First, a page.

Easter morning calls to mind early morning processions, the peal of bells, and exalted hymns. Joy emanates as the Good News of the Risen Christ and the apostles' encounters with Him is proclaimed. Easter is joyous, but there is no Easter without a Good Friday – Jesus' crucifixion, and without a Holy Saturday – the Great Silence. These days precede the Resurrection. But how do the faithful experience and celebrate Easter when they stand in the shadow of death?
Such was Archbishop Teofilius Matulionis’ Easter experience. Incarcerated nearly 16 years inprisons and labor camps, he celebrated 15 Easters in captivity. His first Easter was spent under the most hostile conditions. In 1923, during Lent, Father Teofilius was arrested together with Bishop Jan Cieplak and other priests in Saint Petersburg. The Soviet Secret Police brought them to Moscow for interrogations. Their sentences were handed down at 3 am on Palm Sunday. One of the priests, Msgr. Konstanty Budkiewicz, was sentenced to death. He was offered the possibility to leave the country, but he refused, saying that he cannot abandon his flock.
After the verdicts had been pronounced, the priests were confined to the same cell including Msgr. Budkiewicz. He remained calm as if nothing had happened. When one of the priests suggested that the prelate should prepare for death, Budkiewicz answered that he was at peace. With tears in his eyes, he reassured his confreres of his firm belief in the Resurrection. Father Teofilius was in the same cell and a witness to Msgr. Budkiewicz's deep faith. All this transpired during Holy Week.
On Holy Saturday, Msgr. Budkiewicz was separated from the group and placed in solitary confinement which meant that his execution was imminent. On Easter morning, in all the churches throughout the world,
these words were being read: "Early on the first day of the week, while it was still dark, …" (Jn 20: 1), and at 4 am the prelate blessed his executioner and his two assistants and whispering a prayer turned to the wall. Early Easter morning a shot echoed through the prison. The prisoners witnessed the loss of a faithful follower of Christ, a confessor, and martyr. During that Holy Week in 1923, they intimately experienced the Passion of Christ, and Easter morning, upon hearing the fatal shot, they faced the greatest test of their faith in the resurrection of Christ and trust in God’s final victory. This Easter experience of Father Teofilius enables us to understand and appreciate his own consecrated life and ultimate martyrdom. His steadfast determination never to renounce his pastoral duties or to abandon his flock was sealed during his first Easter in prison.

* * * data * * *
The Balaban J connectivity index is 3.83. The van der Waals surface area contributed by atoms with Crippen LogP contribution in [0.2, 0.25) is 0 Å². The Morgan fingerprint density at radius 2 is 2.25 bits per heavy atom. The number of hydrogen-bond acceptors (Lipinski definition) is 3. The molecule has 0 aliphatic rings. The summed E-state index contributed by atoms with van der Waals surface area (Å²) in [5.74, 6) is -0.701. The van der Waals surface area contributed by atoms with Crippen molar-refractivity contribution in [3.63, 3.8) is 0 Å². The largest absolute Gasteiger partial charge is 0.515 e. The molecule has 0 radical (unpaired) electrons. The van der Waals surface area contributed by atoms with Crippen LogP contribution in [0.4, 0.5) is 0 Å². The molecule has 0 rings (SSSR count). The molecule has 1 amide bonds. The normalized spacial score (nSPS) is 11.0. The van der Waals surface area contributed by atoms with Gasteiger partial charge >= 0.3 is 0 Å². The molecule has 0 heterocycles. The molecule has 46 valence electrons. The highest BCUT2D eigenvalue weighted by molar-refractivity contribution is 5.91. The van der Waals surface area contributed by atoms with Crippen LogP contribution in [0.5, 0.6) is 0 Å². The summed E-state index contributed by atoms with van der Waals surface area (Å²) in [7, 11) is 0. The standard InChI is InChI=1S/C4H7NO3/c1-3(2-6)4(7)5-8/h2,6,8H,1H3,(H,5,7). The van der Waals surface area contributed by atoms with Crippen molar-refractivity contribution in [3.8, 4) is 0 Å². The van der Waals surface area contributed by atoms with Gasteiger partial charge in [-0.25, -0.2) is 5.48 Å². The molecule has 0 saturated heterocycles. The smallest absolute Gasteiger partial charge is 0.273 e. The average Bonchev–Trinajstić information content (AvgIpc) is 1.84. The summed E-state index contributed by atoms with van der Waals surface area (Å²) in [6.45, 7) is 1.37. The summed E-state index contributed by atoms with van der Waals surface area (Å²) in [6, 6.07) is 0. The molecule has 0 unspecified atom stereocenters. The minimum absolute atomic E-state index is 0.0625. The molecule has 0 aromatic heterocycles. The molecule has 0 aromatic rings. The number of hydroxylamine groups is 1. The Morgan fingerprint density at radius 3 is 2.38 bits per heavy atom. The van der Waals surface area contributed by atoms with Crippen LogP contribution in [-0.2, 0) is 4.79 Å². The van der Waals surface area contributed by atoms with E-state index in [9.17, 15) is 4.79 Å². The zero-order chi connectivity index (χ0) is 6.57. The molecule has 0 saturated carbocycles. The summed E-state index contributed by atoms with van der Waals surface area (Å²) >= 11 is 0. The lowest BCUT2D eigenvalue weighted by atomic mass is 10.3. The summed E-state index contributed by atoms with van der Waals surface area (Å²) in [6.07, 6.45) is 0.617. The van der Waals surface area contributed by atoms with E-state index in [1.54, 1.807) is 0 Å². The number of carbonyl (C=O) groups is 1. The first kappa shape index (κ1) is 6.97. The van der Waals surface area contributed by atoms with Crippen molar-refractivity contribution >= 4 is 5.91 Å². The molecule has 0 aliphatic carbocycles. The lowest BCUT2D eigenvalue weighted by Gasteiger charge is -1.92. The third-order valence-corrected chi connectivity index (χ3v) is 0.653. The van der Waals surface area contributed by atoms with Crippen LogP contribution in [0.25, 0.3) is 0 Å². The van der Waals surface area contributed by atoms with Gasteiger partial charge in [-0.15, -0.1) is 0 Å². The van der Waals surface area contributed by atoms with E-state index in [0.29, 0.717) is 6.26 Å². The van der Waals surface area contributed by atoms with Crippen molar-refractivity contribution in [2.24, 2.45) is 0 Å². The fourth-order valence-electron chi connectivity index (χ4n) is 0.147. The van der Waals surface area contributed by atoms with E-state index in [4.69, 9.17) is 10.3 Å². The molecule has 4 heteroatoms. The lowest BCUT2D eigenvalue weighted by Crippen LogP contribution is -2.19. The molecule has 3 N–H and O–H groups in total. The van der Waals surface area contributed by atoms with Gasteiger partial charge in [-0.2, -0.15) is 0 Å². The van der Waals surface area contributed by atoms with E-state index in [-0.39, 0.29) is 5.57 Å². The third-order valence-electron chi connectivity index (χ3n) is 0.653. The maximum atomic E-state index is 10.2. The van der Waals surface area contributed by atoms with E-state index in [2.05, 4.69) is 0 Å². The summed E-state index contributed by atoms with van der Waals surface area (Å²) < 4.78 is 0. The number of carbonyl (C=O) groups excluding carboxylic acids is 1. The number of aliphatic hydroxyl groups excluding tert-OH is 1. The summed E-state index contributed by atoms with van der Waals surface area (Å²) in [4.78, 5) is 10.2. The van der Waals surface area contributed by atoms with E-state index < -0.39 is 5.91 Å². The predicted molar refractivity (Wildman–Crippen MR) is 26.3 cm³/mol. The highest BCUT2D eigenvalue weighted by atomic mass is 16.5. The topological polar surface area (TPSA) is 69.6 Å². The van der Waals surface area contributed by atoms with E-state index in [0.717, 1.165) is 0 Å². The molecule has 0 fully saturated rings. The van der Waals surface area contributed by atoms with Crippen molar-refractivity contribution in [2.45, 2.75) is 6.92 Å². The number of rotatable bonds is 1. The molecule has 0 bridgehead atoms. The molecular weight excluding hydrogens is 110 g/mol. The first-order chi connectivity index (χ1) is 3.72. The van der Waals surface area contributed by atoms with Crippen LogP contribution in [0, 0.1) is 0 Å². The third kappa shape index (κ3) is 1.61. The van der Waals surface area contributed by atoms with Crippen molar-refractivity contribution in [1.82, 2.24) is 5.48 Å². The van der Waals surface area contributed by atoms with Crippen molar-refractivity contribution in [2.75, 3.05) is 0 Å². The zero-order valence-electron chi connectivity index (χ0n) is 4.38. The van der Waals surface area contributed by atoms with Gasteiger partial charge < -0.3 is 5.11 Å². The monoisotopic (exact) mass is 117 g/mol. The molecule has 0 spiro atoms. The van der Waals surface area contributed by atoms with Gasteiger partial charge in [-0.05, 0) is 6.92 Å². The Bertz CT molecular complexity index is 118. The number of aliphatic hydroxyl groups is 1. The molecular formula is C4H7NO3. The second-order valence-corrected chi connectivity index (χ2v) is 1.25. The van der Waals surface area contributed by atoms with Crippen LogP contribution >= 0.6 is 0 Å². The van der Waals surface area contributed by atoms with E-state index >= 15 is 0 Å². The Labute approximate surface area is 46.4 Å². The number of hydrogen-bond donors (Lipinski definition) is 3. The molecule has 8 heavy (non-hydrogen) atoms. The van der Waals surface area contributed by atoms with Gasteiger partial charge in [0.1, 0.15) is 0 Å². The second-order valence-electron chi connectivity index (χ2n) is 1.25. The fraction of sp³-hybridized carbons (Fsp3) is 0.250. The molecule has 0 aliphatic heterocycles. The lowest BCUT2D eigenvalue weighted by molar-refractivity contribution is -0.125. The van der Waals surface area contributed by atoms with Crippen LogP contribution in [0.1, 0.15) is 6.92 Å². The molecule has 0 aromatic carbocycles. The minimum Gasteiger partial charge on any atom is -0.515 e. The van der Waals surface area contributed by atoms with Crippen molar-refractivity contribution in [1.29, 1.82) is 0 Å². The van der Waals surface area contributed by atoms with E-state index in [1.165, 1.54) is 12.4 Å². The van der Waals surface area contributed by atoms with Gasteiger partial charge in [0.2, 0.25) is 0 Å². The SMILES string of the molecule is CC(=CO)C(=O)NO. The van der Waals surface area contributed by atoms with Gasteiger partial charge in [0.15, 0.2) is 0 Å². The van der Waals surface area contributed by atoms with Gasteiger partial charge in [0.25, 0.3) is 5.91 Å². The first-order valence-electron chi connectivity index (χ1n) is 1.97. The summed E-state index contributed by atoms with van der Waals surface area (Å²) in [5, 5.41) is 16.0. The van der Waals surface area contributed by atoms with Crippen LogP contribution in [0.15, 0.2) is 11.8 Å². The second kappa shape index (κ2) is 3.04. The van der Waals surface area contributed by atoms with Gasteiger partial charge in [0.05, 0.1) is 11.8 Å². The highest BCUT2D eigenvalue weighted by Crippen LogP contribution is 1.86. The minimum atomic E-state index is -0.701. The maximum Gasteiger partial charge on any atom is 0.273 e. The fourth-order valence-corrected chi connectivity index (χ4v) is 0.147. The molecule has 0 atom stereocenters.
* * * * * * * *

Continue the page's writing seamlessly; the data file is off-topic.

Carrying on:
FORGE OF MARTYRS
From today's perspective, that Moscow prison cell was a forge bringing forth martyrs for the Church. Venerable Teofilius is already recognized as a martyr, and the beatification processes of his three cellmates, Msgr. Budkiewicz, Bishop Cieplak and Bishop Anton Malecki have also been initiated.
While incarcerated, Archbishop Teofilius was often unaware of the precise date of Easter Sunday. In the camps, each day was a normal working day and the daily agenda was the same. (After the end of his first imprisonment, Archbishop Teofilius anticipated his subsequent incarceration and learned to calculate the Easter date by the method developed by mathematician Carl Friedrich Gauss (1777-1855).
One year in calculating the particular Easter date, Venerable Teofilius made an error. In his letter of April 14, 1954, from Vladimir prison he wrote to his brother’s family, “calculating the Easter date using the ‘Gauss Remainder Method’ resulted in a mistake.” That year Bishop Teofilius’s Easter greetings were sent two weeks early. Only after receiving greetings from Lithuania did he realize his error.
On the occasions in which he managed to secretly celebrate Easter Mass, such was an extremely rare grace and spiritual gift. The Easter message of Christ’s Resurrection was harbored in the hearts and minds of the prisoners, while hauling heavy logs through the forests and swamps, languishing in solitary confinement, or lying helpless on a sickbed.
The celebration of Christ’s Resurrection is not merely a colorful procession, a joyful Alleluia, or an Easter egg contest. It is the witnessing of a Christian life, which can at times be demanding and challenging both physically or spiritually. At such moments of trial, the realization that Christ overcame evil gives us the strength to persevere. Such was a deeply grounded belief held by the soon-to-be beatified Archbishop Matulionis, whose example ought to sustain our faith as well.
Translated from Artuma (April 2017), a Catholic monthly for the family published by Caritas in Lithuania. Draugas news.
Additional information about the Venerable Archbishop can be found in Lithuanian at www.teofilius.lt. An english version of the website is forthcoming.